BELL, Calif. -- The towns of Bell and Cudahy in southeast Los Angeles County are best known for corruption scandals that enraged and mobilized their residents.
But to California health officials, the small, working class cities have a much more important distinction: They have the highest number of people that could benefit from the state’s insurance marketplace.
More than 60,000 people, or about 60 percent of the residents, in the zip code encompassing Bell, Cudahy and Bell Gardens are eligible for financial help buying policies through the Covered California marketplace, according to the state’s projections.
Getting them covered will be a big test of the state’s ability to enroll the uninsured. Few people have been trained to help consumers enroll in person, and the Covered California website, while far less troubled than the federal website, has had its share of problems. On top of that, the scandals, which included bribery, extortion and misappropriation of public funds, have fueled distrust in government, residents and advocates said.
“We are coming out of the biggest corruption in southeast L.A. County,” said Luis Garcia, a community advocate and construction manager in Cudahy. “If you don’t have trust in the government, I don’t see [enrollment] working so well.”
A bigger problem here, advocates say, is that there are still not enough people trained to help people enroll in person. Covered California, the state’s marketplace, announced that 2,047 people have been certified as enrollment counselors. Another 4,047 are still going through the process, and that is nowhere close to the goal of 16,000. There are also 7,700 insurance agents certified to do enrollment, and another 11,085 in process.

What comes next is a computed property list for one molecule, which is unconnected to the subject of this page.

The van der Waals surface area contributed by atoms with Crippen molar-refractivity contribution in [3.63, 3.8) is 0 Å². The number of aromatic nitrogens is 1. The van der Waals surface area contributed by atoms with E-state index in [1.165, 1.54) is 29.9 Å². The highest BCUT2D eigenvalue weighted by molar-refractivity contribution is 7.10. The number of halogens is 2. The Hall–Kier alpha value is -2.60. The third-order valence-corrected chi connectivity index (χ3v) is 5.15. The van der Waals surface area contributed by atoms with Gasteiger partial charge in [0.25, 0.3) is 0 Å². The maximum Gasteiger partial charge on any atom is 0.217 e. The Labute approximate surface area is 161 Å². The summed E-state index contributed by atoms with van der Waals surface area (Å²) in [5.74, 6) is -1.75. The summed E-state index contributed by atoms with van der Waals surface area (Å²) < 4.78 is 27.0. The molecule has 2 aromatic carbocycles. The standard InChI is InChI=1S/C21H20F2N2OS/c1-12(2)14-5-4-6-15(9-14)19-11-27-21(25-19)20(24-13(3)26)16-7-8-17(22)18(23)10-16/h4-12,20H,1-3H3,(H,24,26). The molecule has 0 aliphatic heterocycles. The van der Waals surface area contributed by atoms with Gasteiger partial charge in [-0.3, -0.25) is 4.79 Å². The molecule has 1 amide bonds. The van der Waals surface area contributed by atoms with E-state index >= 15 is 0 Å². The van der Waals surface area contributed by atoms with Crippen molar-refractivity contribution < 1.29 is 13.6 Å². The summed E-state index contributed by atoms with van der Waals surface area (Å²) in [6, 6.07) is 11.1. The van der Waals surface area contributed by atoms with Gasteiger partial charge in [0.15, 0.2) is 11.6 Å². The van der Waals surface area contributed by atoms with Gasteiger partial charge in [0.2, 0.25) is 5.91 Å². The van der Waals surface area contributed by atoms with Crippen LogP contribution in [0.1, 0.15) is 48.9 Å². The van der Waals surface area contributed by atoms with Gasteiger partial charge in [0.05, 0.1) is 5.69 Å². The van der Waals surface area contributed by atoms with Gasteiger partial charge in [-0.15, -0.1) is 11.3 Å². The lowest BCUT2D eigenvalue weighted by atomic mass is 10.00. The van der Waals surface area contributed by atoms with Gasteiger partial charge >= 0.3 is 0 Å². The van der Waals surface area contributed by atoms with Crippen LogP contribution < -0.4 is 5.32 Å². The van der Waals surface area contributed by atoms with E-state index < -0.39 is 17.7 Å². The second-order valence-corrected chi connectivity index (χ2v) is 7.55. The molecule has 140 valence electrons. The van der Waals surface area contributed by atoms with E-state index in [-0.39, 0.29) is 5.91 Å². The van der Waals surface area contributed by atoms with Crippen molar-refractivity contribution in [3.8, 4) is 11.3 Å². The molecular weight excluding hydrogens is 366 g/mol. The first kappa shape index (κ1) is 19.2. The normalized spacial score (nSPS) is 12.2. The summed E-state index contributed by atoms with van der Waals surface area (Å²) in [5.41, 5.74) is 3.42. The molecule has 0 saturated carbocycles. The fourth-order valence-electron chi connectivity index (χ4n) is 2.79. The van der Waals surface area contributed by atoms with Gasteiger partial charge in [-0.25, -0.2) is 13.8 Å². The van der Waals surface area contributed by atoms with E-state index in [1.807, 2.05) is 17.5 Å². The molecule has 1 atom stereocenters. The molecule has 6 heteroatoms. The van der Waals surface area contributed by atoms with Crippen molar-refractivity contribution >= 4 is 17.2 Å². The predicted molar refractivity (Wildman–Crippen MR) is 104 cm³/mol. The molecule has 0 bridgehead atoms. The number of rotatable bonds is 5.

By the end of next year, the state hopes to sign up 1.2 million people in subsidized plans and 1 million in Medi-Cal, according to Covered California.
Local residents also said they have been reluctant to enroll because of all the recent news – on both English and Spanish-language media -- about Obamacare problems. Those issues have led to widespread criticism and accusations that the federal government was ill-prepared for its launch. Some consumers have had trouble logging on to California’s website and it has been taken down several times for upgrades. There are also long waits for people who seek help through the telephone. And Californians are hearing about the federal website’s difficulties, adding to their confusion.
But Covered California external affairs director David Panush said that people understand that the health law is in a different theater than local politics, and he doesn’t expect the cities’ problems to impact enrollment.
“This is a national policy that goes well beyond what happens within the borders of the cities and people know that,” he said.
The communities in southeast Los Angeles have reason to distrust government, so it’s even more important that there are enough trained enrollment counselors and that the effort doesn’t solely rely on officials, said Daniel Zingale, senior vice president at The California Endowment. “Covered California has to make it simpler to become certified,” he said. “You are going to need warm bodies on the ground to enroll people.”
Covered California staff members acknowledge the delays in getting people trained and certified and said at a recent board meeting they are trying to speed up the process. Spokesman Santiago Lucero said they couldn’t anticipate the length of time it would take to complete the training, testing and background checks for counselors.